London Pride, this weekend, ends the month-long celebration of the lesbian, gay, bisexual, trans and queer (LGBTQ) community. To make this year’s celebration even more exciting, 2017 marks the 50th anniversary of the Sexual Offences Act 1967, which  partially decriminalised homosexuality. This was Britain’s first step in establishing LGBTQ rights, a step that finally culminated in full legalisation, in 2013.

Pride fights discrimination and violence towards LGBTQ people with a very public and positive celebration. It is hugely beneficial to the mental wellbeing of those in the LGBTQ community, as well as those outside it, as it encourages open-mindedness, honesty and love. Pride welcomes not only those in the community, but everyone who wishes to join in, including heterosexuals and families. It provides an opportunity for everyone to unite and celebrate, in places that would not usually flaunt their support for the community so casually.

Pride, however, is not just about celebrating, it is also a political platform. A platform from which a united, passionate front can be projected internationally to prove just how abominably wrong the present worldwide injustices made against the LGBTQ community are.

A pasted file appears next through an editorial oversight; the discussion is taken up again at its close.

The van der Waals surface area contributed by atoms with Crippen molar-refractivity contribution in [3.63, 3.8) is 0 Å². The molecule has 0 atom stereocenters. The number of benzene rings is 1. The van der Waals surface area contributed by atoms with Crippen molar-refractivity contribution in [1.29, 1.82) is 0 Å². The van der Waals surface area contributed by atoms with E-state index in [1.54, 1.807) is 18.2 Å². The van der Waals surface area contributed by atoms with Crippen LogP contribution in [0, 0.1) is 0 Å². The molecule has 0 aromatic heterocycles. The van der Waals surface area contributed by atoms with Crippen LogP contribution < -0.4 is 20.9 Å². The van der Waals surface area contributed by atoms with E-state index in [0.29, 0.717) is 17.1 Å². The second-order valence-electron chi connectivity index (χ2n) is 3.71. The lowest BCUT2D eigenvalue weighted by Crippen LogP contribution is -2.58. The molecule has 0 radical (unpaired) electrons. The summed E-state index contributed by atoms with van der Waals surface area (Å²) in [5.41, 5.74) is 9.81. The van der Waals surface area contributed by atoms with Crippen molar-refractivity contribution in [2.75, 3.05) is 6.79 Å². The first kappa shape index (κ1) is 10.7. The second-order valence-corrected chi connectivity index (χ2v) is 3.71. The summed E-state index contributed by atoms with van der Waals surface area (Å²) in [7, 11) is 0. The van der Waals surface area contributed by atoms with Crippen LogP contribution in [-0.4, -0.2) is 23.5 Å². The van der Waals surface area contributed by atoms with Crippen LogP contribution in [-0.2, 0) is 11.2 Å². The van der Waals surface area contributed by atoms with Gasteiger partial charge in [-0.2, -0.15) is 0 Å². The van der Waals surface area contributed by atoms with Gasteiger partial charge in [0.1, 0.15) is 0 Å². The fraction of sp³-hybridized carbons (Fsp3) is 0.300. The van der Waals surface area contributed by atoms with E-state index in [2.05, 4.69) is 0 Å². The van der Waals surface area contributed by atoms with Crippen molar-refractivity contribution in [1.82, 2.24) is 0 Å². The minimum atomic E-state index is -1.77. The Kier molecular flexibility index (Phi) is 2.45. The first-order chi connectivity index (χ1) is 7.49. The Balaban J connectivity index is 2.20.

No one should hide who they are, or pretend to be anything else. Everyone deserves the freedom to be whoever they want to be and love whoever they want. London Pride released a video at the beginning of Pride month, reclaiming the tag #nofilter to represent the philosophy to be proud to be your true self.

The persecution of the LGBTQ community in Britain is long, spanning centuries. However, not all members were persecuted equally. Sex between men was criminalised in 1885, while sodomy was made illegal under Henry VIII’s reign in 1533. Women, on the other hand, were relatively ignored, with sex between women never having been criminalised. Astonishingly, the year 2000 marked the year when the government introduced the first age of consent for lesbian sex.

These facts highlight just how far Britain has come in support of the LGBTQ community, but they barely scratch the surface of the atrocities the community has suffered through the years. It is this history that enables the celebration of Pride across the UK, and it should not be forgotten or taken for granted. Pride is an amazing opportunity that encourages everyone to not only be themselves, but to be proud of who they are.

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